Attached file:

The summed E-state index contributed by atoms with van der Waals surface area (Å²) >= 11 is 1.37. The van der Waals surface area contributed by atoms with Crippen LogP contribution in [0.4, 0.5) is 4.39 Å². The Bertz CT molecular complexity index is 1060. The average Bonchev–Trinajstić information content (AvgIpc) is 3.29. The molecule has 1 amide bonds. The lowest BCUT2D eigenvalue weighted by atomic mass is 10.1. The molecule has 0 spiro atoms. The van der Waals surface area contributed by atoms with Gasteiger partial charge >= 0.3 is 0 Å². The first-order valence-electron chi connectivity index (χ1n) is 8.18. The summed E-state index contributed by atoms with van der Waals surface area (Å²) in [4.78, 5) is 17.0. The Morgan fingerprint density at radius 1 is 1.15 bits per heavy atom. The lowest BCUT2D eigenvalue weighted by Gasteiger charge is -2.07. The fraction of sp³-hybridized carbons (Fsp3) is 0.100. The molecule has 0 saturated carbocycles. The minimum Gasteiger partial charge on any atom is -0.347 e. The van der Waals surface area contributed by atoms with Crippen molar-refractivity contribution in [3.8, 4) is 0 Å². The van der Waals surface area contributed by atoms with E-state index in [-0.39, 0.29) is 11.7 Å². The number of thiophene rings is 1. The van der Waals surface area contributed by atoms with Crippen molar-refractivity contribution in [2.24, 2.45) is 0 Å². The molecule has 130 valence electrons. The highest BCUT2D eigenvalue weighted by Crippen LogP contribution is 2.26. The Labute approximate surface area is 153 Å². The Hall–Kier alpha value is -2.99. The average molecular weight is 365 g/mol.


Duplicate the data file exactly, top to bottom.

The summed E-state index contributed by atoms with van der Waals surface area (Å²) >= 11 is 1.37. The van der Waals surface area contributed by atoms with Crippen LogP contribution in [0.4, 0.5) is 4.39 Å². The Bertz CT molecular complexity index is 1060. The average Bonchev–Trinajstić information content (AvgIpc) is 3.29. The molecule has 1 amide bonds. The lowest BCUT2D eigenvalue weighted by atomic mass is 10.1. The molecule has 0 spiro atoms. The van der Waals surface area contributed by atoms with Gasteiger partial charge >= 0.3 is 0 Å². The first-order valence-electron chi connectivity index (χ1n) is 8.18. The summed E-state index contributed by atoms with van der Waals surface area (Å²) in [4.78, 5) is 17.0. The Morgan fingerprint density at radius 1 is 1.15 bits per heavy atom. The lowest BCUT2D eigenvalue weighted by Gasteiger charge is -2.07. The fraction of sp³-hybridized carbons (Fsp3) is 0.100. The molecule has 0 saturated carbocycles. The minimum Gasteiger partial charge on any atom is -0.347 e. The van der Waals surface area contributed by atoms with Crippen molar-refractivity contribution in [3.8, 4) is 0 Å². The van der Waals surface area contributed by atoms with E-state index in [-0.39, 0.29) is 11.7 Å². The number of thiophene rings is 1. The van der Waals surface area contributed by atoms with Crippen molar-refractivity contribution in [2.24, 2.45) is 0 Å². The molecule has 130 valence electrons. The highest BCUT2D eigenvalue weighted by Crippen LogP contribution is 2.26. The Labute approximate surface area is 153 Å². The Hall–Kier alpha value is -2.99. The average molecular weight is 365 g/mol.